Bad seed: Quarantine concern for online orders

Bad seed: Quarantine concern for online orders


Farm Online News
Invasive Species Council chief executive Andrew Cox.

Invasive Species Council chief executive Andrew Cox.

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A CREDIT card and the internet are all that is needed to introduce Australia’s next major weed.

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A CREDIT card and the internet are all that is needed to introduce Australia’s next major weed, but the ultimate cost will be borne by farmers and the environment.

To prove this, the Invasive Species Council recently ordered packets of three potentially highly destructive weed species, which sailed through quarantine, to be delivered direct to the council’s chief executive officer Andrew Cox’s letter box in Melbourne.

Mr Cox (pictured with the seeds) was in Sydney last week for the final hearing of the federal Senate inquiry into the prevention of entry and establishment of invasive species into Australia.

“The government has been effectively asleep at the wheel in dealing with this growing pathway of illegal sales on the internet,” said Mr Cox, who presented the seeds to the Senate inquiry to make a point that internet trading had become a “highway for seeds”.

One of the orders was for Mexican feathergrass (Nassella tenuissima), a relation of serrated tussock.

In 2010 Bunnings was fined $15,000 for selling feathergrass, while in 2008 hundreds of Mexican feathergrass plants were seized at Big W stores.

Mr Cox said the Invasive Species Council was alerted to Mexican feathergrass being available through a seller on eBay from a government contact.

Along with a New Zealand paper (Risks for New Zealand’s biosecurity from internet trading of plants), this created a lot of discussion at the 19th Australasian Weeds Conference, held in Tasmania earlier this year.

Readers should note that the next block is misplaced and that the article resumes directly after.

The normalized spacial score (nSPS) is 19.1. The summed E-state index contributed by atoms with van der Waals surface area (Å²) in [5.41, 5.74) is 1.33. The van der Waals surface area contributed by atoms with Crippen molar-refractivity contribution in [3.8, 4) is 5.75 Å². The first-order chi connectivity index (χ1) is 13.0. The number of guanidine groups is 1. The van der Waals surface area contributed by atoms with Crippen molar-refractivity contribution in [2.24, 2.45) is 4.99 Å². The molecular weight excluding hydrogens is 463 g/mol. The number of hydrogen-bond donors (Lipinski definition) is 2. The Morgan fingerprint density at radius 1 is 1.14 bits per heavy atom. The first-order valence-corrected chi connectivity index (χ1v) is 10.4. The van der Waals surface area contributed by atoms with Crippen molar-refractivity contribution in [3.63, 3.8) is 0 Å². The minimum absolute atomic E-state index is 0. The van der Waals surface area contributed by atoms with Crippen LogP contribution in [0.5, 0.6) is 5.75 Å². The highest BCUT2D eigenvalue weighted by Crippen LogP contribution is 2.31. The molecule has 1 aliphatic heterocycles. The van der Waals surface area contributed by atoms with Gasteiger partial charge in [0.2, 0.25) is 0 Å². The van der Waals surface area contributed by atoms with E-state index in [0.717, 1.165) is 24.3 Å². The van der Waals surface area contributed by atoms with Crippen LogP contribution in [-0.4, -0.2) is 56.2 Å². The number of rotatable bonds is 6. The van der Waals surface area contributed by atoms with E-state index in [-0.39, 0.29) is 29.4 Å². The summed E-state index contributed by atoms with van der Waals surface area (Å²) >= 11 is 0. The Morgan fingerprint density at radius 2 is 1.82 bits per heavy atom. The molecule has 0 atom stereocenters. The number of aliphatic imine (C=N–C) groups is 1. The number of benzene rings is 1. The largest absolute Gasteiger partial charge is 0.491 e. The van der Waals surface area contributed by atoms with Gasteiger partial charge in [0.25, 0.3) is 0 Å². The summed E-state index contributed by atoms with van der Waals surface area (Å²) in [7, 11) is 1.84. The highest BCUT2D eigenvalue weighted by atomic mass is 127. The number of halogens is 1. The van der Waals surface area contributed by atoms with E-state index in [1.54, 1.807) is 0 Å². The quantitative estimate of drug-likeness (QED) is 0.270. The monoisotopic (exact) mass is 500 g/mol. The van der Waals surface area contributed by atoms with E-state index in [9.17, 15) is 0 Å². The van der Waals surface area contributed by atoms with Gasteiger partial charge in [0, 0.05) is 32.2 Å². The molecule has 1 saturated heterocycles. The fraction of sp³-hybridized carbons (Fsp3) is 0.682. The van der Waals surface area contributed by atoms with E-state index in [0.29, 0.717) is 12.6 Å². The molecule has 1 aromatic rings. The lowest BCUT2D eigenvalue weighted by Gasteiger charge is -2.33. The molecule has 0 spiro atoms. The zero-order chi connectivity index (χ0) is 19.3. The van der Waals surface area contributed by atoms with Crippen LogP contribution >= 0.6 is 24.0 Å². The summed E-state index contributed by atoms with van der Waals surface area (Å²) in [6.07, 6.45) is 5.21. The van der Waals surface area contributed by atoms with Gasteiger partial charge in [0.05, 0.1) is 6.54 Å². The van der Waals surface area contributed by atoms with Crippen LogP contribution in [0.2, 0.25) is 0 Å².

The NZ paper listed the online shopping service websites eBay.com, amazon.com, AliExpress.com, Flowerseeds.co.nz and Alibaba.com as sites through which seeds could be bought.

“We saw (Mexican feathergrass) on eBay trading quite openly. It doesn’t restrict sales to Australia, so we complained to eBay and lodged a complaint,” he said.

“It was still there a month later so we thought okay, let’s see how good (the quarantine) system is. What sort of warnings do we get if we do an online purchase?”

The council ordered one lot of 100 Mexican feathergrass seeds for about $2 or $3 from the US and then another 100,000 Stipa sleepygrass seeds from China for about $20.

“We also ordered seeds of Kochia scoparia and this is an agricultural weed of which there was an outbreak in Western Australia a number of years ago and it spread quite a few hundred kilometres,” he said.

“(Authorities) managed to eradicate it entirely from Australia after that initial outbreak.”

However, he said the seed was easy to procure of via the internet.

The Kochia scoparia was the package that really rang alarm bells for Mr Cox and how easy it was for goods to pass through quarantine.